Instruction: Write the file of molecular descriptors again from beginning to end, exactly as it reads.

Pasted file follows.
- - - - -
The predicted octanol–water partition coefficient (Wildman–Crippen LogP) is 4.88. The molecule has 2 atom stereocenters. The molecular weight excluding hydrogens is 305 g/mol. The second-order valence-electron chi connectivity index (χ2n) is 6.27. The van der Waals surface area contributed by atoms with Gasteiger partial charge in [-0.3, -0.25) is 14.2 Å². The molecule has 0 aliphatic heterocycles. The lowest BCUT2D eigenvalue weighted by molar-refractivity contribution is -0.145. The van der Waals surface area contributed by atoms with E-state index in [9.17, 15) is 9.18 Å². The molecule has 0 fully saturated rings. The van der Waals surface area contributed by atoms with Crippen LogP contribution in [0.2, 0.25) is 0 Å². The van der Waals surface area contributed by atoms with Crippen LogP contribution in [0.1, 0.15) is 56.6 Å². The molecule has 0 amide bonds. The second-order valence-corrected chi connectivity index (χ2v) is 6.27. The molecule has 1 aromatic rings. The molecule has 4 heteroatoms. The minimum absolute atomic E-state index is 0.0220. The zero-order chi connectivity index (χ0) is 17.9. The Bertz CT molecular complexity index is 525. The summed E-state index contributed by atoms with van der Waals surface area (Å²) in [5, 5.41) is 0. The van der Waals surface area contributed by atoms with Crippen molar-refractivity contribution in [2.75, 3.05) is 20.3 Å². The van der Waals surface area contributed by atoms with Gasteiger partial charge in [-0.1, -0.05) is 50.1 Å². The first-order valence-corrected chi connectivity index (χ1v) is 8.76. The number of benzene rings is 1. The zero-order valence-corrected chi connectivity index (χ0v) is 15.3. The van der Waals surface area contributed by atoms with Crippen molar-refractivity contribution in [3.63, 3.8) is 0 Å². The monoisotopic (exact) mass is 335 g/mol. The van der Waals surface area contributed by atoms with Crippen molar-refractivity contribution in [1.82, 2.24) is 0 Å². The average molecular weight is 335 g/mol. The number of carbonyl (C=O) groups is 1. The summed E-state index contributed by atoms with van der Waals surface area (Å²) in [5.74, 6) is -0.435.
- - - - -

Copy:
The predicted octanol–water partition coefficient (Wildman–Crippen LogP) is 4.88. The molecule has 2 atom stereocenters. The molecular weight excluding hydrogens is 305 g/mol. The second-order valence-electron chi connectivity index (χ2n) is 6.27. The van der Waals surface area contributed by atoms with Gasteiger partial charge in [-0.3, -0.25) is 14.2 Å². The molecule has 0 aliphatic heterocycles. The lowest BCUT2D eigenvalue weighted by molar-refractivity contribution is -0.145. The van der Waals surface area contributed by atoms with E-state index in [9.17, 15) is 9.18 Å². The molecule has 0 fully saturated rings. The van der Waals surface area contributed by atoms with Crippen LogP contribution in [0.2, 0.25) is 0 Å². The van der Waals surface area contributed by atoms with Crippen LogP contribution in [0.1, 0.15) is 56.6 Å². The molecule has 0 amide bonds. The second-order valence-corrected chi connectivity index (χ2v) is 6.27. The molecule has 1 aromatic rings. The molecule has 4 heteroatoms. The minimum absolute atomic E-state index is 0.0220. The zero-order chi connectivity index (χ0) is 17.9. The Bertz CT molecular complexity index is 525. The summed E-state index contributed by atoms with van der Waals surface area (Å²) in [5, 5.41) is 0. The van der Waals surface area contributed by atoms with Crippen molar-refractivity contribution in [2.75, 3.05) is 20.3 Å². The van der Waals surface area contributed by atoms with Gasteiger partial charge in [-0.1, -0.05) is 50.1 Å². The first-order valence-corrected chi connectivity index (χ1v) is 8.76. The number of benzene rings is 1. The zero-order valence-corrected chi connectivity index (χ0v) is 15.3. The van der Waals surface area contributed by atoms with Crippen molar-refractivity contribution in [3.63, 3.8) is 0 Å². The monoisotopic (exact) mass is 335 g/mol. The van der Waals surface area contributed by atoms with Crippen molar-refractivity contribution in [1.82, 2.24) is 0 Å². The average molecular weight is 335 g/mol. The number of carbonyl (C=O) groups is 1. The summed E-state index contributed by atoms with van der Waals surface area (Å²) in [5.74, 6) is -0.435.